Monday, March 31, 2008

Hands-Free Legislation a Boon for Bluetooth Headsets?

Cellular safety got some recent media attention from New York Times (“Text Generation Gap: U R 2 Old (JK)” 3/9/08). In the article, Ben Blanton, student at Vanderbilt University, was quoted as saying, “I can text without looking at the phone. It’s definitely not safe. Sometimes I’ll look up and I don’t remember where I’ve been driving.”

The next day, the USA Today reported in “Merely listening on phone shown to distract drivers” that, according to Jonathan Adkins, spokesman for the Governors Highway Safety Association,
“Allowing hands-free phones really gives drivers a false sense of safety." The article went on to say that he had seen no evidence that bans on handheld phones have prevented accidents.

These articles point to the dangers of texting or talking while driving. Several states have enacted legislation to ban hand-held cell phone conversations. Phoenix is the first city in the nation to ban texting while driving.

Marketers in the Bluetooth headset space have caught on to the timeliness of this legislation and the role their products will play in helping consumers continue to talk on their cell phones with both hands on the wheel. For instance, in a Mobile World Congress announcement for the Plantronics Explorer 360A, Plantronics wrote:

Enhancing Driver Safety

With an increasing number of U.S. states and municipalities enacting legislation that requires drivers use a hands-free device while driving, Plantronics is also bundling the Explorer 360 with a unique “elbow” car charger that fits within most car cigarette lighters. The Explorer 360A with car charger delivers a continuously charged Bluetooth headset that is always within easy reach and line-of-sight for the driver.

Plantronics has also published Safe Driving Tips on their website.

Motorola has also come out with information as a part of its Drive Safe, Call Smart program. But the reports coming out claim that any conversations while driving -- whether those are hands-free or hand-held -- are dangerous to drivers. According to the USA Today article referencing the journal Brain Research, MRI brain scans of drivers found a 37% decrease in perietal lobe activity for drivers while talking on cell phones.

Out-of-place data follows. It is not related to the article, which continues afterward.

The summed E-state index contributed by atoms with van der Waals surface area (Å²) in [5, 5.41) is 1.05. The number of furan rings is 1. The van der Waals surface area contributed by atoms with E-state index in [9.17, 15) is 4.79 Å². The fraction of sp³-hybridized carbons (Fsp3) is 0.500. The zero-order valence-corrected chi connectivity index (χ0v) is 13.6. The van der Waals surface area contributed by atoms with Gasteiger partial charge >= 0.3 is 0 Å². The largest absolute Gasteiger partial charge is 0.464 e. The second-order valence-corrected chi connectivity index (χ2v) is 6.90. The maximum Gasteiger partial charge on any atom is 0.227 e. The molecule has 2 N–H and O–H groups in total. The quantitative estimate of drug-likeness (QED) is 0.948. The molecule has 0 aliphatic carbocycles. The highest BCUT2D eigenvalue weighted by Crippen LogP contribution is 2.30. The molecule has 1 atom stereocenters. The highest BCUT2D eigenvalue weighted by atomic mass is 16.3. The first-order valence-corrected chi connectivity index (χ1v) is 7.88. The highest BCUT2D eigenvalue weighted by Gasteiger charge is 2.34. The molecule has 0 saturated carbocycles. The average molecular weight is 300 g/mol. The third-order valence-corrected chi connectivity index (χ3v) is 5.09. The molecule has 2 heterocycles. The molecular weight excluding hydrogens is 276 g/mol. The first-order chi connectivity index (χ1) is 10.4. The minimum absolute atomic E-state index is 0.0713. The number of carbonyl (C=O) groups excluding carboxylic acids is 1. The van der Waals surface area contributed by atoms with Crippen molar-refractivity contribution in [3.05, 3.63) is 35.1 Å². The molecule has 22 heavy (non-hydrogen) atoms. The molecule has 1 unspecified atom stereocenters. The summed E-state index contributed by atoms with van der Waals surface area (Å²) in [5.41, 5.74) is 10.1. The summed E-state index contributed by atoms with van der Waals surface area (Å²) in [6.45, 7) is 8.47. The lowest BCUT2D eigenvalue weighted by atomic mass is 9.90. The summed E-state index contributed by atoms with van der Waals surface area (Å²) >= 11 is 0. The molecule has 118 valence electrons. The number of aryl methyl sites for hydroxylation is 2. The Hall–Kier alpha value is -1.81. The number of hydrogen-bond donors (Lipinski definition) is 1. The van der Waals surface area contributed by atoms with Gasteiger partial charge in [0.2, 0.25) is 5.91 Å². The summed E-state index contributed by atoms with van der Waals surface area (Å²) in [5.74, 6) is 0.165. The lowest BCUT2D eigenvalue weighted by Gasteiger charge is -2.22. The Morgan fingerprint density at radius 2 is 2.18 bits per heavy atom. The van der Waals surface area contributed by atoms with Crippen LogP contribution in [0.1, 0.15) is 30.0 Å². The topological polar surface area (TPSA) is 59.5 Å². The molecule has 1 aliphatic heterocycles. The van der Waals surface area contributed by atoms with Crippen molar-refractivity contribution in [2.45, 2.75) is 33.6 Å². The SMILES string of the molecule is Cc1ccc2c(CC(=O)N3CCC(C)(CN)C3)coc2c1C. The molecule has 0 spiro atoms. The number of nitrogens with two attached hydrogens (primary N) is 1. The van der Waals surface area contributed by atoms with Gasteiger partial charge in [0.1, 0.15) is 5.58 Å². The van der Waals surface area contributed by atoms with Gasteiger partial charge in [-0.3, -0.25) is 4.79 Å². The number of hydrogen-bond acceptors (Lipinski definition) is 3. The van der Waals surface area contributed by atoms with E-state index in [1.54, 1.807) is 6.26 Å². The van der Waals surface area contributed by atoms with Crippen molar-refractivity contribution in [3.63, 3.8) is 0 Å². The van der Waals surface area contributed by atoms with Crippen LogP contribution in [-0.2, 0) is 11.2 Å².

So, on one hand legislation is favoring the providers of hands-free Bluetooth headsets (Jabra, Plantronics, Logitech, Jawbone), but the news is reporting that any coversation on a cell phone is going to weaken a driver's abilities regardless of whether both hands are on the wheel.

The communications challenge for any of the headset providers: if they come out strongly for their products as the solution for those who don't want to get ticketed in New Jersey and other states for talking on the phone, then they risk going against scientific findings that any communication is risky.

Challenges are opportunities for companies to become thought leaders. And crafting a strong message about overall cellular safety is something that Bluetooth headset manufacturers have yet to really do. As long as they continue to maintain radio silence on this critical issue, they risk appearing like opportunists who are taking advantage of legislation to sell more products.

In Europe, legislation has already banned almost all usage of cell phones in vehicles (hands-free or hand-held). If the US decides to follow their lead, what will the repercussions be for providers of this bridging technology?

1 comment:

aileen said...

I recently came accross your blog and have been reading along. I thought I would leave my first comment. I dont know what to say except that I have enjoyed reading. Nice blog. I will keep visiting this blog very often.